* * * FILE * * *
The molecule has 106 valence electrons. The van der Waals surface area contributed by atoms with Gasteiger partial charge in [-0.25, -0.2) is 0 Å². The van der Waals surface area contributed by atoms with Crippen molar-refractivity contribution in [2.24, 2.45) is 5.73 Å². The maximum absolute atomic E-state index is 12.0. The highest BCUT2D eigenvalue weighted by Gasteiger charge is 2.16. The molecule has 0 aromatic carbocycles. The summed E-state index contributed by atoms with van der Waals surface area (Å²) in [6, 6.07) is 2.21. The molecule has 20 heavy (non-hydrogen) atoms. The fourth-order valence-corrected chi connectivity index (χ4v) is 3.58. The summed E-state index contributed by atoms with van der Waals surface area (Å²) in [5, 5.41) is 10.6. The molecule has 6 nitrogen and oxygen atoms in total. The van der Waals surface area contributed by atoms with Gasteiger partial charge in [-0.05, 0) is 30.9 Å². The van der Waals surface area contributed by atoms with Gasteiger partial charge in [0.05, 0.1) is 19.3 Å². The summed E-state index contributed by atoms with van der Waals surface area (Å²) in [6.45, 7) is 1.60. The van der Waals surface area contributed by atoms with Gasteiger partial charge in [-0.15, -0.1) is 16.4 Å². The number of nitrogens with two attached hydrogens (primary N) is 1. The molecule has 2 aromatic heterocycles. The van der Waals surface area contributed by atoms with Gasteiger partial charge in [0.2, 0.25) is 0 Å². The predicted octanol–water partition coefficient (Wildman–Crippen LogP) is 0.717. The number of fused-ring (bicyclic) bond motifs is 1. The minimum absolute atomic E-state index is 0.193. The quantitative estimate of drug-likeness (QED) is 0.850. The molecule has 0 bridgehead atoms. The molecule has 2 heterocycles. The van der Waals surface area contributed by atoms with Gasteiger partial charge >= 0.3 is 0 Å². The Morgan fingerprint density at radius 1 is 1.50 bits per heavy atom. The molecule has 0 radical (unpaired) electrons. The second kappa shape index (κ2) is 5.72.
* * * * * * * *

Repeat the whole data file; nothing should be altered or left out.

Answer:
The molecule has 106 valence electrons. The van der Waals surface area contributed by atoms with Gasteiger partial charge in [-0.25, -0.2) is 0 Å². The van der Waals surface area contributed by atoms with Crippen molar-refractivity contribution in [2.24, 2.45) is 5.73 Å². The maximum absolute atomic E-state index is 12.0. The highest BCUT2D eigenvalue weighted by Gasteiger charge is 2.16. The molecule has 0 aromatic carbocycles. The summed E-state index contributed by atoms with van der Waals surface area (Å²) in [6, 6.07) is 2.21. The molecule has 20 heavy (non-hydrogen) atoms. The fourth-order valence-corrected chi connectivity index (χ4v) is 3.58. The summed E-state index contributed by atoms with van der Waals surface area (Å²) in [5, 5.41) is 10.6. The molecule has 6 nitrogen and oxygen atoms in total. The van der Waals surface area contributed by atoms with Gasteiger partial charge in [-0.05, 0) is 30.9 Å². The van der Waals surface area contributed by atoms with Gasteiger partial charge in [0.05, 0.1) is 19.3 Å². The summed E-state index contributed by atoms with van der Waals surface area (Å²) in [6.45, 7) is 1.60. The van der Waals surface area contributed by atoms with Gasteiger partial charge in [-0.15, -0.1) is 16.4 Å². The number of nitrogens with two attached hydrogens (primary N) is 1. The molecule has 2 aromatic heterocycles. The van der Waals surface area contributed by atoms with Gasteiger partial charge in [0.2, 0.25) is 0 Å². The predicted octanol–water partition coefficient (Wildman–Crippen LogP) is 0.717. The number of fused-ring (bicyclic) bond motifs is 1. The minimum absolute atomic E-state index is 0.193. The quantitative estimate of drug-likeness (QED) is 0.850. The molecule has 0 bridgehead atoms. The molecule has 2 heterocycles. The van der Waals surface area contributed by atoms with Gasteiger partial charge >= 0.3 is 0 Å². The Morgan fingerprint density at radius 1 is 1.50 bits per heavy atom. The molecule has 0 radical (unpaired) electrons. The second kappa shape index (κ2) is 5.72.